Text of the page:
The VR rollercoaster “Rabbids” was presented by Melanie de Riberolles from Ubisoft. Using haptic feedback, combined with storytelling and a host of other sensations, it aims to give the full rollercoaster experience in VR without inducing motion sickness. New experiences are also underway, for more action based virtual realities.
“One strength of virtual reality experiences is that it is possible to introduce more levels as needed,” said de Riberolles, something that she foresees will help producers and creators offer users a much deeper connection with their favorite heroes.
Fuzzy Duckling Media’s Chrissy Metge presented their way of working with their 3D animation series PandaMonium. They wanted to create an atmosphere that would make children watching feel at home. But working cross border was a challenge. By creating a pipeline for production using Unreal Engine and a host of other application, Fuzzy Duckling managed to create a virtual reality production environment.
“Essentially, the director could walk around virtually in the animation set to see how it should be shaped?”, asked moderator Jesse Cleverly. “It’s a big change,” said Metge.
Where will the next wave of well-crafted kids’ animation come from? Russia is in the frame: a group of Russian animation companies showed off their latest projects at MIPJunior’s ‘Made in Russia’ session today, presented by Evgeniya Markova, Industry Liaisons Director at Expocontent.
Among the highlights: Crabots, a show starring a group of little robots and their human friends, introducing science to kids in a simple, accessible way; Afanassii: The Road to the Other End of the World, a family-oriented animation with a traditional visual style; The Farm, where a 10 year-old boy finds himself in an alternate reality encapsulated in the show’s subtitle: ‘Why do zombie veggies hunt my uncle?’; and Blinky & Knobby, a series of short, animated tales designed to be watched by kids on digital devices.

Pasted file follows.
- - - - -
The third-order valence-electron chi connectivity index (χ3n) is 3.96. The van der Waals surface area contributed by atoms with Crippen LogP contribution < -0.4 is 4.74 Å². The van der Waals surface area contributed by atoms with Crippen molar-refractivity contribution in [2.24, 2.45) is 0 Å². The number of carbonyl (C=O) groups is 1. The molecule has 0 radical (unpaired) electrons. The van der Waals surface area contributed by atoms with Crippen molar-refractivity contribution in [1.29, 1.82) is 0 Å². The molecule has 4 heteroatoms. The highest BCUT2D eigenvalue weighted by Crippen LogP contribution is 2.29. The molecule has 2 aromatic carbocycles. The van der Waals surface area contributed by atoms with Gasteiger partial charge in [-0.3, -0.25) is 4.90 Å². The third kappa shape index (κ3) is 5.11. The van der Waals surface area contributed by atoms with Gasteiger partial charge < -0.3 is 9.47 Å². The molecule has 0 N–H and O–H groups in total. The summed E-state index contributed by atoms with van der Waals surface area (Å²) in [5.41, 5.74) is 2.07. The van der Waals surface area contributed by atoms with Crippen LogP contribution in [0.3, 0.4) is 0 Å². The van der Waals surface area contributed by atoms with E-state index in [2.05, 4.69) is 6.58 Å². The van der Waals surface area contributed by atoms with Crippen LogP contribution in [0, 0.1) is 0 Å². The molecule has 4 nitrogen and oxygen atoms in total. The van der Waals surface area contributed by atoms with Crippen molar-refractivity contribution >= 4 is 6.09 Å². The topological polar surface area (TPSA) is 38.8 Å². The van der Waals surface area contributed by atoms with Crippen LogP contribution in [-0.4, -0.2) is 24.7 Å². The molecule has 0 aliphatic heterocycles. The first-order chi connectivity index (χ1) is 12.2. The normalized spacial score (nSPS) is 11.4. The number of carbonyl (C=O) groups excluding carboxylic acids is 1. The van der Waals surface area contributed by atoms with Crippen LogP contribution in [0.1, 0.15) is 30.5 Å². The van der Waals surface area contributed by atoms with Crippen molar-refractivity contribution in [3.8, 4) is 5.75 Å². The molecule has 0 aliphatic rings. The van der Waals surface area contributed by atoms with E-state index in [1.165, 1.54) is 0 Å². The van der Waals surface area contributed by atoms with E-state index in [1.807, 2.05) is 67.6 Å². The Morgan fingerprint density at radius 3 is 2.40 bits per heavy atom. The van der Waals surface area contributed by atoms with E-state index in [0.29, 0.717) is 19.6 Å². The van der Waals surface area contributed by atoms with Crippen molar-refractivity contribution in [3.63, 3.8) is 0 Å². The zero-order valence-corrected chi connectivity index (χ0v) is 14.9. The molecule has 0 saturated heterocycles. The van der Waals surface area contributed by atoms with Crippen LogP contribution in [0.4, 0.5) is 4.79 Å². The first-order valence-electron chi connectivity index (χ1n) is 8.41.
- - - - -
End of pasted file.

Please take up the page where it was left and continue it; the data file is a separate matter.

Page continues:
The session was followed by a snack lunch at the Majestic Hotel’s Renoir Terrace, where MIPJunior attendees were able to ease their hunger and thirst, while chatting about the broad range of animated shows they’d just seen in the session. You can read our full tweet-thread of the shows here.
This year’s MIPJunior ended with another World Premiere Screening, this time for Heirs of the Night, presented by ZDF Enterprises. The show follows a school for young vampires. Arne Lohmann, VP ZDFE.junior; Fleur Winters, co-CEO and producer at Lemming Film BV; Diederik van Rooijen, the show’s director; and Sandra Le Blanc-Marissal, commissioning editor at NDR, were on hand to chat, moderated by Just B founder Justine Bannister.
Winters described the show. “It’s set in 1889 and there are basically five vampire clans remaining. And a prophet gives them a message that they’re going to become extinct unless they unite,” she said. It’s based on a German book, which was developed into the show.
“We’ve done a lot of international co-productions, and we were waiting for a new project to commit to. And with this wonderful topic and theme, we were immediately on board,” said Le Blanc-Marissal. “It’s a timeless classic: vampires… And also we’re trying to hit an audience that is not usually respected. There’s so little for this audience, 10-plus, on television, especially national broadcasters.”
Lohmann said that the partners are hoping to make a splash at this MIPCOM. “We want to find in all territories a good home for the show. It has strong brand appeal, so we want partners to come on board that we can continue the journey with. We have right now those two seasons, but of course, there’s more to tell.”
“It was something I would wanna see when I was young,” added van Rooijen, who said the child actors are the real stars of the show. “It’s great to tell a lot of things which you want your kids to know, through these kids… There’s a lot of themes in the show which are universal, for kids but also for parents… If you watch them all you’re rooting for these kids to make it, and to fight… It’s set in the 1880s, but it’s got themes that are relatable right now, in classrooms.”
Additional reporting for this post was by Simon Staffans.